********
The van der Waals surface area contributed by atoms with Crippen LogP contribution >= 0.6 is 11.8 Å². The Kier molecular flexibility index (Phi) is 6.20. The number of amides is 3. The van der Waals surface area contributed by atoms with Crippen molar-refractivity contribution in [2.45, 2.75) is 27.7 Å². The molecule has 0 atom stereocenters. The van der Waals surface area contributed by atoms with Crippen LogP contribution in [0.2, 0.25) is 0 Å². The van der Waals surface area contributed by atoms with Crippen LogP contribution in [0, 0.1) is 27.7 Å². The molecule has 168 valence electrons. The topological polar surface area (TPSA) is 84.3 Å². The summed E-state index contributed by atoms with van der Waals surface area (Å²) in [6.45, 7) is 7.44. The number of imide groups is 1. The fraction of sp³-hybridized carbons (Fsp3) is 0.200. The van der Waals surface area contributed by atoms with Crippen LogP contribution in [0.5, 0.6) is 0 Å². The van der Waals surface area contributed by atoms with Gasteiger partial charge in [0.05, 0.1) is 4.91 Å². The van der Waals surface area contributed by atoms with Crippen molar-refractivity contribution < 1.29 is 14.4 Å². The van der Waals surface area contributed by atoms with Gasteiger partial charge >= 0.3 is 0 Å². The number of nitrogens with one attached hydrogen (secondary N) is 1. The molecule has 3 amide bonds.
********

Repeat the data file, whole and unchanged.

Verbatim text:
The van der Waals surface area contributed by atoms with Crippen LogP contribution >= 0.6 is 11.8 Å². The Kier molecular flexibility index (Phi) is 6.20. The number of amides is 3. The van der Waals surface area contributed by atoms with Crippen molar-refractivity contribution in [2.45, 2.75) is 27.7 Å². The molecule has 0 atom stereocenters. The van der Waals surface area contributed by atoms with Crippen LogP contribution in [0.2, 0.25) is 0 Å². The van der Waals surface area contributed by atoms with Crippen LogP contribution in [0, 0.1) is 27.7 Å². The molecule has 168 valence electrons. The topological polar surface area (TPSA) is 84.3 Å². The summed E-state index contributed by atoms with van der Waals surface area (Å²) in [6.45, 7) is 7.44. The number of imide groups is 1. The fraction of sp³-hybridized carbons (Fsp3) is 0.200. The van der Waals surface area contributed by atoms with Crippen LogP contribution in [0.5, 0.6) is 0 Å². The van der Waals surface area contributed by atoms with Gasteiger partial charge in [0.05, 0.1) is 4.91 Å². The van der Waals surface area contributed by atoms with Crippen molar-refractivity contribution < 1.29 is 14.4 Å². The van der Waals surface area contributed by atoms with Gasteiger partial charge >= 0.3 is 0 Å². The number of nitrogens with one attached hydrogen (secondary N) is 1. The molecule has 3 amide bonds.